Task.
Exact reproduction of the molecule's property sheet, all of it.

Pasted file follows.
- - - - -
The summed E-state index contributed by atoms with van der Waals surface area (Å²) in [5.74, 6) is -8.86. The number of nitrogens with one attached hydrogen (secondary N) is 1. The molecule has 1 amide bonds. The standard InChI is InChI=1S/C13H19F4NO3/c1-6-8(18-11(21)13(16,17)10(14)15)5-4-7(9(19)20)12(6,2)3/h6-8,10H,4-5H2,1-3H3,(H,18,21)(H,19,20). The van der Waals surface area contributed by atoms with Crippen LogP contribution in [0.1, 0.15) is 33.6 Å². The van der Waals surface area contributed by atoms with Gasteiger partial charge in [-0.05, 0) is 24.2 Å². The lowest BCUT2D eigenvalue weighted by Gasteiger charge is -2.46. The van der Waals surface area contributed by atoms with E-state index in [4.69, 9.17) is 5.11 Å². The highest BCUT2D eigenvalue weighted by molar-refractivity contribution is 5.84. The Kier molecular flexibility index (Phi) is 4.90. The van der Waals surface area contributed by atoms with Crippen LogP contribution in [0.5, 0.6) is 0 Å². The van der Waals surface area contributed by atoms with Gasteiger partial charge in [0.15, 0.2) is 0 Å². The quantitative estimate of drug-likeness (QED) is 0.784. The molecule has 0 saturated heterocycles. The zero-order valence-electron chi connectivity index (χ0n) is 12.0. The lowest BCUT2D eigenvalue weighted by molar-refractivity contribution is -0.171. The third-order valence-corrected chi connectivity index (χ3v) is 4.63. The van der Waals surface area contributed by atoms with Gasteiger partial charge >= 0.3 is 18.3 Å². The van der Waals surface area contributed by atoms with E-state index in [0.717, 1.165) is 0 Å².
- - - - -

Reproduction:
The summed E-state index contributed by atoms with van der Waals surface area (Å²) in [5.74, 6) is -8.86. The number of nitrogens with one attached hydrogen (secondary N) is 1. The molecule has 1 amide bonds. The standard InChI is InChI=1S/C13H19F4NO3/c1-6-8(18-11(21)13(16,17)10(14)15)5-4-7(9(19)20)12(6,2)3/h6-8,10H,4-5H2,1-3H3,(H,18,21)(H,19,20). The van der Waals surface area contributed by atoms with Crippen LogP contribution in [0.1, 0.15) is 33.6 Å². The van der Waals surface area contributed by atoms with Gasteiger partial charge in [-0.05, 0) is 24.2 Å². The lowest BCUT2D eigenvalue weighted by Gasteiger charge is -2.46. The van der Waals surface area contributed by atoms with E-state index in [4.69, 9.17) is 5.11 Å². The highest BCUT2D eigenvalue weighted by molar-refractivity contribution is 5.84. The Kier molecular flexibility index (Phi) is 4.90. The van der Waals surface area contributed by atoms with Crippen LogP contribution in [0.5, 0.6) is 0 Å². The van der Waals surface area contributed by atoms with Gasteiger partial charge in [0.15, 0.2) is 0 Å². The quantitative estimate of drug-likeness (QED) is 0.784. The molecule has 0 saturated heterocycles. The zero-order valence-electron chi connectivity index (χ0n) is 12.0. The lowest BCUT2D eigenvalue weighted by molar-refractivity contribution is -0.171. The third-order valence-corrected chi connectivity index (χ3v) is 4.63. The van der Waals surface area contributed by atoms with Gasteiger partial charge >= 0.3 is 18.3 Å². The van der Waals surface area contributed by atoms with E-state index in [0.717, 1.165) is 0 Å².